CNN Medical Expert Says It’s Time to Prepare for the Next Pandemic
ORLANDO—Speaking at the Council of the Great City Schools’ 66th Annual Fall Conference, Sanjay Gupta, neurosurgeon and chief medical correspondent for CNN, reflected on lessons learned from the coronavirus pandemic in terms of U.S. health policy and personal health.
Gupta noted that the United States, with less than 5 percent of the world’s population, suffered 1 million deaths – or about one in six deaths in a worldwide context.
“We know the two biggest risk factors for people to get severely ill or even die were age and preexisting conditions,” Gupta said. “This pandemic preyed on the old and the infirm, such as those who are overweight or who are diabetic. In this country, that’s more than half the population,” he noted.
“It’s a sad story,” he added, “a clarion call that we’ve got to improve the underlying health of the citizens of this country. Period.”
A few years back, Gupta visited the Tsimané, an indigenous tribe in the Amazon rain forest of Bolivia, identified in a medical journal as the healthiest people on the planet, with no evidence of chronic disease, heart disease, diabetes, or dementia. “The first thing I noticed,” he said, reflecting on that experience, “was that it is totally possible to live your life without getting any kind of disease. ... It’s not preordained for the diseases of aging to actually happen.”
He noted elements of the Tsimané lifestyle, saying the people don’t run, but they walk a lot – 17,000 steps a day on average. They don’t sit much, unless they are elderly; 70 percent of their diet comes from carbs – plantains and corn, with 30 percent split between protein and fat, with intermittent fasting from necessity. They get about nine hours of sleep a night.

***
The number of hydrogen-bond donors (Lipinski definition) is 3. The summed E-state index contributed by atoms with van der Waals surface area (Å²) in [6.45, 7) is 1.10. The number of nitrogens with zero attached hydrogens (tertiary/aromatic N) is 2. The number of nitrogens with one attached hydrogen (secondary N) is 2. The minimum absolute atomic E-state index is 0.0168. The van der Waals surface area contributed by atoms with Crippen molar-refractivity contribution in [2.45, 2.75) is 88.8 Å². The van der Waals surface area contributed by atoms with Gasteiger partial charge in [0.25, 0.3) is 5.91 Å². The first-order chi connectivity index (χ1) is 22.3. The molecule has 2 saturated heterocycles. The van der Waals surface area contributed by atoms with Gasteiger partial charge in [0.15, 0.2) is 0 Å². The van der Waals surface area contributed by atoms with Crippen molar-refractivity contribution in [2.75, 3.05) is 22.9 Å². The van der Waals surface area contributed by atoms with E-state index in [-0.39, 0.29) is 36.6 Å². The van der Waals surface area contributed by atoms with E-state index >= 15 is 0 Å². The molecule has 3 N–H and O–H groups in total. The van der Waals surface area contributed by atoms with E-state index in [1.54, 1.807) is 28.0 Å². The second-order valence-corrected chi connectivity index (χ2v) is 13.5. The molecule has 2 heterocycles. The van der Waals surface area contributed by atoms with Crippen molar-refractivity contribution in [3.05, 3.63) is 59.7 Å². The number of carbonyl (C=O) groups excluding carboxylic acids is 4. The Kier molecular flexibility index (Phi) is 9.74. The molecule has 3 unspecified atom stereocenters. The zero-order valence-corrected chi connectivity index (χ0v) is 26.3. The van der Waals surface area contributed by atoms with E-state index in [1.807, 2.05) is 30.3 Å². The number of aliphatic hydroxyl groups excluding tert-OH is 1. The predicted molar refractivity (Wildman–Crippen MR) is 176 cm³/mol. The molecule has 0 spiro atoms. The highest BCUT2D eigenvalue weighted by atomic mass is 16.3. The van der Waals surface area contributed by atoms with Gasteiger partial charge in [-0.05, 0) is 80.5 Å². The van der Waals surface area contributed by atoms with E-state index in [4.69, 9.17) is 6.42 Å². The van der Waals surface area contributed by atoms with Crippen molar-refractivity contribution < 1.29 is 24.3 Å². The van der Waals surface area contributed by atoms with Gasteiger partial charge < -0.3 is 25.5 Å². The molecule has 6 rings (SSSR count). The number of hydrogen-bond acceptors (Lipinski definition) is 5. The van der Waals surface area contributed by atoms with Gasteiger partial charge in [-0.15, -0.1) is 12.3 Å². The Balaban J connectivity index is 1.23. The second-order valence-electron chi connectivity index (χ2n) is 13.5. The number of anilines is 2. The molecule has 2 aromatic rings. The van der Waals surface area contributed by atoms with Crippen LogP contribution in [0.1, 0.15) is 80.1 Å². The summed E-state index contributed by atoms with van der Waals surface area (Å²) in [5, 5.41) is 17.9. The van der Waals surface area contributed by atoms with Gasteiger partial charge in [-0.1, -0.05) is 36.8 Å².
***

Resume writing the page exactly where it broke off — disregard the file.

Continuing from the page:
“We spend $1 billion a day in the United States to take care of heart disease -- $1 billion a day,” Gupta said. “They don’t even have a healthcare system and they have basically no heart disease.”
Gupta said that among the many lessons to be learned from the pandemic, a major one would be the need for a robust and comprehensive pandemic preparedness plan like that established by President George W. Bush. That plan included virus hunters the world over and support for universal vaccines, but it faded in the years before COVID-19 emerged.
“Emerging pathogens are inevitable, pandemics are not. … It is possible with what we know now to essentially be pandemic proof,” Gupta added.
“There’s an obligation for every individual, as well – to take care of ourselves as best we can, physically, mentally and spiritually. We have more evidence than ever that it works,” he said.